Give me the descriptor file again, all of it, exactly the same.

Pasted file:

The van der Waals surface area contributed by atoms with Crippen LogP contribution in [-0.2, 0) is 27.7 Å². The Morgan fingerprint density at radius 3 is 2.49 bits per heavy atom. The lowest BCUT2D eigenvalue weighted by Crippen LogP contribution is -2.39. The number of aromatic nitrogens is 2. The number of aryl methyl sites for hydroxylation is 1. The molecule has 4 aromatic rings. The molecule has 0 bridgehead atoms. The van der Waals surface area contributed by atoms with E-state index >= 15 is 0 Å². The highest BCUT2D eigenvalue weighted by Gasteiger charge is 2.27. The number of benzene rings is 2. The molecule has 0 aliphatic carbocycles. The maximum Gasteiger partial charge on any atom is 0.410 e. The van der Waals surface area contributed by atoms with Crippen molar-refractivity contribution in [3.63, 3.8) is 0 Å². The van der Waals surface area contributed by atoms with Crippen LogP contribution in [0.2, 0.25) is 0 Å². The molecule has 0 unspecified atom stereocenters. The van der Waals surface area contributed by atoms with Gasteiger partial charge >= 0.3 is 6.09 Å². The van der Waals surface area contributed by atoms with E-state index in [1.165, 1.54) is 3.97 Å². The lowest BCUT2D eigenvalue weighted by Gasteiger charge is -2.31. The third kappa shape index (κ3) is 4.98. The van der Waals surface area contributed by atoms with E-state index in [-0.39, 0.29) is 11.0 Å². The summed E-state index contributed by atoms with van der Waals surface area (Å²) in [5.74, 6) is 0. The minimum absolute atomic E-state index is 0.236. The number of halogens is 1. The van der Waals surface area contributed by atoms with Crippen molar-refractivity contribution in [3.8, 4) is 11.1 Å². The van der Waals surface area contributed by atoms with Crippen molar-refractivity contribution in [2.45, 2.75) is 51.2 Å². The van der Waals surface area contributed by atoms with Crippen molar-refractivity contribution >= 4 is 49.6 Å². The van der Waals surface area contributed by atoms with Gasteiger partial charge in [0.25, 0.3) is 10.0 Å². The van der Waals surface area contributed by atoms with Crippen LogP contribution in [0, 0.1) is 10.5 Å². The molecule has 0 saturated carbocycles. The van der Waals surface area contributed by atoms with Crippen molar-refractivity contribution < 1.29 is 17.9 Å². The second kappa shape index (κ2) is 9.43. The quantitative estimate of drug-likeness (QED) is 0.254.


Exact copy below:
The van der Waals surface area contributed by atoms with Crippen LogP contribution in [-0.2, 0) is 27.7 Å². The Morgan fingerprint density at radius 3 is 2.49 bits per heavy atom. The lowest BCUT2D eigenvalue weighted by Crippen LogP contribution is -2.39. The number of aromatic nitrogens is 2. The number of aryl methyl sites for hydroxylation is 1. The molecule has 4 aromatic rings. The molecule has 0 bridgehead atoms. The van der Waals surface area contributed by atoms with E-state index >= 15 is 0 Å². The highest BCUT2D eigenvalue weighted by Gasteiger charge is 2.27. The number of benzene rings is 2. The molecule has 0 aliphatic carbocycles. The maximum Gasteiger partial charge on any atom is 0.410 e. The van der Waals surface area contributed by atoms with Crippen molar-refractivity contribution in [3.63, 3.8) is 0 Å². The van der Waals surface area contributed by atoms with Crippen LogP contribution in [0.2, 0.25) is 0 Å². The molecule has 0 unspecified atom stereocenters. The van der Waals surface area contributed by atoms with Gasteiger partial charge >= 0.3 is 6.09 Å². The van der Waals surface area contributed by atoms with E-state index in [1.165, 1.54) is 3.97 Å². The lowest BCUT2D eigenvalue weighted by Gasteiger charge is -2.31. The third kappa shape index (κ3) is 4.98. The van der Waals surface area contributed by atoms with E-state index in [-0.39, 0.29) is 11.0 Å². The summed E-state index contributed by atoms with van der Waals surface area (Å²) in [5.74, 6) is 0. The minimum absolute atomic E-state index is 0.236. The number of halogens is 1. The van der Waals surface area contributed by atoms with Crippen molar-refractivity contribution in [3.8, 4) is 11.1 Å². The van der Waals surface area contributed by atoms with Crippen molar-refractivity contribution in [2.45, 2.75) is 51.2 Å². The van der Waals surface area contributed by atoms with Crippen molar-refractivity contribution >= 4 is 49.6 Å². The van der Waals surface area contributed by atoms with Gasteiger partial charge in [0.25, 0.3) is 10.0 Å². The van der Waals surface area contributed by atoms with Crippen LogP contribution in [0, 0.1) is 10.5 Å². The molecule has 0 saturated carbocycles. The van der Waals surface area contributed by atoms with Crippen molar-refractivity contribution < 1.29 is 17.9 Å². The second kappa shape index (κ2) is 9.43. The quantitative estimate of drug-likeness (QED) is 0.254.